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Changes to self-assessing as income tax exempt

Native Title & Public Interest Law, Taxation
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The Australian Tax Office (ATO) has made changes to requirements for non-charitable not-for-profit organisations that self-assess as eligible for income tax exemption, for example, sporting organisations.

These changes do not affect ACNC registered charities.

For the 2023-24 financial year and future financial years, self-assessing not-for-profit organisations (NFPs) with an active ABN will be required to lodge an annual self-review return, in order to access the income tax exemption.

Criteria & conditions

The ability to self-assess as income tax exempt is only available to NFPs that meet specific criteria and conditions, including that:

  • they fall under one of the specific categories listed in Division 50 of the Income Tax Assessment Act 1997, such as community service organisations or sporting organisations; and
  • they are not charitable NFPS and are not registered (or eligible to be registered) with the ACNC.

The annual reporting requirement is designed to enhance transparency and integrity in the system, by ensuring only eligible NFPs access income tax exemption.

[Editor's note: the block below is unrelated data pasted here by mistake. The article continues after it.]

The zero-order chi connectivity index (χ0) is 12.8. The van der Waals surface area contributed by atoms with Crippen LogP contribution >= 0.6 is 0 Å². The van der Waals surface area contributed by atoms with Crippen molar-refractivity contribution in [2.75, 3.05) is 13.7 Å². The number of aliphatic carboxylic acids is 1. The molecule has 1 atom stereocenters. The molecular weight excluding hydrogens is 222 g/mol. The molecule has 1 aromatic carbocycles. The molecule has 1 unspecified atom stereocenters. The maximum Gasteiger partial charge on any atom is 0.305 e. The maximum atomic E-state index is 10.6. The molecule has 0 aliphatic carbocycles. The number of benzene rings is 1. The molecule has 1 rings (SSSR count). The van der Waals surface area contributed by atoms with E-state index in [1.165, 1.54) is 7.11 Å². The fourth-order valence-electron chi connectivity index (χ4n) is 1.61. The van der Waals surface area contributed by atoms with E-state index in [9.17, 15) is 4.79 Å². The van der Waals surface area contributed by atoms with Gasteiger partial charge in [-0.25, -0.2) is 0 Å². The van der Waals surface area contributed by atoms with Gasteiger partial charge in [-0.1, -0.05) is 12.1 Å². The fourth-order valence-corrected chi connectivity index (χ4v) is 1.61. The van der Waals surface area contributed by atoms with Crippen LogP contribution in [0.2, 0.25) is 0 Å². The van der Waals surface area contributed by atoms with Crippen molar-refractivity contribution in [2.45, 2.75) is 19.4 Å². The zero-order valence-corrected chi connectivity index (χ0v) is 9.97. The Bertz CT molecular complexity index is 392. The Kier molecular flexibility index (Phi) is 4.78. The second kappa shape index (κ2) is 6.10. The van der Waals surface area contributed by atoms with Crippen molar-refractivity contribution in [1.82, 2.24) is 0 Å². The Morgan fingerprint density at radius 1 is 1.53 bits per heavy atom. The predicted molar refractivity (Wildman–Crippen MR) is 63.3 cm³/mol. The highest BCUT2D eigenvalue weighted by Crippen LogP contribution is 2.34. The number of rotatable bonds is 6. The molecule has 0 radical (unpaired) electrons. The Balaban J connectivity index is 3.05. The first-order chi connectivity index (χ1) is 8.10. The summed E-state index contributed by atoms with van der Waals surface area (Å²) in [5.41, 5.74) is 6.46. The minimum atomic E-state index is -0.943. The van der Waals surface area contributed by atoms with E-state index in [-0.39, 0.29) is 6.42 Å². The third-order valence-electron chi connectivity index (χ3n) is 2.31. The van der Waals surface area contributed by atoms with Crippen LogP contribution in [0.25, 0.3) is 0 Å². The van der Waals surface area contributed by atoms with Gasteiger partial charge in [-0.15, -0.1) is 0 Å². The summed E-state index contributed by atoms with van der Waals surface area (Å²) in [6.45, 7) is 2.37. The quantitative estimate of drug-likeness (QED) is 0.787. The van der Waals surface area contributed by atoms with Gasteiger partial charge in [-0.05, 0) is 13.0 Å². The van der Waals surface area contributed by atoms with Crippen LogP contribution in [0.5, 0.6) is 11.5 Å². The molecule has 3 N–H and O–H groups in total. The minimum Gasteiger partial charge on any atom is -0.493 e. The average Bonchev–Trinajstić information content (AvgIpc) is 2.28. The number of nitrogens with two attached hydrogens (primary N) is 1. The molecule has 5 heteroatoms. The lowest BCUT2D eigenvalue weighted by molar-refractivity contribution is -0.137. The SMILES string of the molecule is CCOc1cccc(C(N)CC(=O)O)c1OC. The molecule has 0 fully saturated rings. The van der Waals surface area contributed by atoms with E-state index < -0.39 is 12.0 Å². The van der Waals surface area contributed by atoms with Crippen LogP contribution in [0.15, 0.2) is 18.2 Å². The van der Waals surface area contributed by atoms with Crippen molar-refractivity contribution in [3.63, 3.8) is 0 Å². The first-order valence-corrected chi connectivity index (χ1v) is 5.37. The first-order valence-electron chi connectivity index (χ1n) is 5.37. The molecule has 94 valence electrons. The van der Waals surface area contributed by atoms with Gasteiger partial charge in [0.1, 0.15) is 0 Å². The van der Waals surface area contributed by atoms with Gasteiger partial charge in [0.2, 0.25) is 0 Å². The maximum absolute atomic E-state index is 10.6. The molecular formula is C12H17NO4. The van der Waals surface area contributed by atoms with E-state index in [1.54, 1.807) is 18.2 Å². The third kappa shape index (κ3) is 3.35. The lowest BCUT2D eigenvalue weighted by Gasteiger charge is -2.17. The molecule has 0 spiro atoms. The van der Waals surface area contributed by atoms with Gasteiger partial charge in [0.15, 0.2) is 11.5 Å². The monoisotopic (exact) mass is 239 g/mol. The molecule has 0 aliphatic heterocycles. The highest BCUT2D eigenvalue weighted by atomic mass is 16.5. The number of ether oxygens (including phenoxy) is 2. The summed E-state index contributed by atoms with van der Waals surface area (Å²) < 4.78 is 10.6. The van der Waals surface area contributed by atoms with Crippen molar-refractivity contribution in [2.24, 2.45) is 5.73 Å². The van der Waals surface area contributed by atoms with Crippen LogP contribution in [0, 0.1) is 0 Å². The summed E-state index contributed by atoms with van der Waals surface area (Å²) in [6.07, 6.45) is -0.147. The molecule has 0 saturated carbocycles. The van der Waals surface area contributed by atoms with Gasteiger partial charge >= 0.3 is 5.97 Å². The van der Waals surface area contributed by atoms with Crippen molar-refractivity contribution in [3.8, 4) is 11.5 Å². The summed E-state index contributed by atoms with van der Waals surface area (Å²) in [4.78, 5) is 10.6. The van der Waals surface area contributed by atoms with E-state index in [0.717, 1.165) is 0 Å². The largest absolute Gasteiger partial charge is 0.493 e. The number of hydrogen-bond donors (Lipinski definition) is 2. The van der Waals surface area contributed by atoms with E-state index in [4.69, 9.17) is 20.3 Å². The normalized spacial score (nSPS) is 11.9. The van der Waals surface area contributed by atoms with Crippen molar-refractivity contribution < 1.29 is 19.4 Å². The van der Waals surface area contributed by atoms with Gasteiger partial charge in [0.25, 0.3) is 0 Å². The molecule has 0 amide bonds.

ATO guidance

The ATO has provided a new web guidance on the changes for NFPs (refer to link below).

The Guidance clarifies that the self-review return will:

  • include questions like those provided in the current self-review worksheets. You can use these worksheets (refer to link below) to self-assess your tax status now;
  • guide NFPs to consider their purpose and activities against specific eligibility requirements of an income tax exempt entity; and
  • not include questions that are financial in nature, however, one question will relate to NFPs estimating their income range to indicate the size of the organisation.

When does the return need to be lodged?

The first return will need to be lodged between 1 July and 31 October 2024 (or in a later, approved substituted accounting period), and can be done so using the ATO online services. In future years, NFPs will be able to confirm or amend information provided to them on a pre-filled self-review return. 

When happens if an NFP fails to lodge?

NFPs may become ineligible for an income tax exemption if a self-review return is not lodged each year and penalties may apply.

What happens if an NFP is deemed ineligible for income tax exemption?

The NFP will most likely be required to pay income tax for the relevant financial year. The ATO have advised they are generally taking a practical approach in the transitional phase, and will be focussing on the 2023-24 financial year rather than looking back to potential past non-compliance. However compliance action may be taken if deliberate tax evasion or fraudulent behaviour is identified.

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